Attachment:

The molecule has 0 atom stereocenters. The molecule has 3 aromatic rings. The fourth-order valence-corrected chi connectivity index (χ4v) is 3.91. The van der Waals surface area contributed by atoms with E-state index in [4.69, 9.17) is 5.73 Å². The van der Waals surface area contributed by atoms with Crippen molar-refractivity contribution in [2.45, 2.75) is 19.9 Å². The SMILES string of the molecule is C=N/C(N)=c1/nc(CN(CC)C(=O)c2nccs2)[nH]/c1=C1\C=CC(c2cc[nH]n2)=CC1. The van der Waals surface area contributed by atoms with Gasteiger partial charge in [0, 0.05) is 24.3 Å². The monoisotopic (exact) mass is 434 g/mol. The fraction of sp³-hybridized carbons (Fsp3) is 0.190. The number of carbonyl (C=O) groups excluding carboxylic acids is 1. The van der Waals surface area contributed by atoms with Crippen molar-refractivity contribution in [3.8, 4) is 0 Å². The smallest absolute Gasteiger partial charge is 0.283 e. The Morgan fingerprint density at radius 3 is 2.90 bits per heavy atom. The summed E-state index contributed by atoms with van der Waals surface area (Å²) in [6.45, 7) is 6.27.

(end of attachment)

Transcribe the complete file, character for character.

The molecule has 0 atom stereocenters. The molecule has 3 aromatic rings. The fourth-order valence-corrected chi connectivity index (χ4v) is 3.91. The van der Waals surface area contributed by atoms with E-state index in [4.69, 9.17) is 5.73 Å². The van der Waals surface area contributed by atoms with Crippen molar-refractivity contribution in [2.45, 2.75) is 19.9 Å². The SMILES string of the molecule is C=N/C(N)=c1/nc(CN(CC)C(=O)c2nccs2)[nH]/c1=C1\C=CC(c2cc[nH]n2)=CC1. The van der Waals surface area contributed by atoms with Gasteiger partial charge in [0, 0.05) is 24.3 Å². The monoisotopic (exact) mass is 434 g/mol. The fraction of sp³-hybridized carbons (Fsp3) is 0.190. The number of carbonyl (C=O) groups excluding carboxylic acids is 1. The van der Waals surface area contributed by atoms with Crippen molar-refractivity contribution in [3.8, 4) is 0 Å². The smallest absolute Gasteiger partial charge is 0.283 e. The Morgan fingerprint density at radius 3 is 2.90 bits per heavy atom. The summed E-state index contributed by atoms with van der Waals surface area (Å²) in [6.45, 7) is 6.27.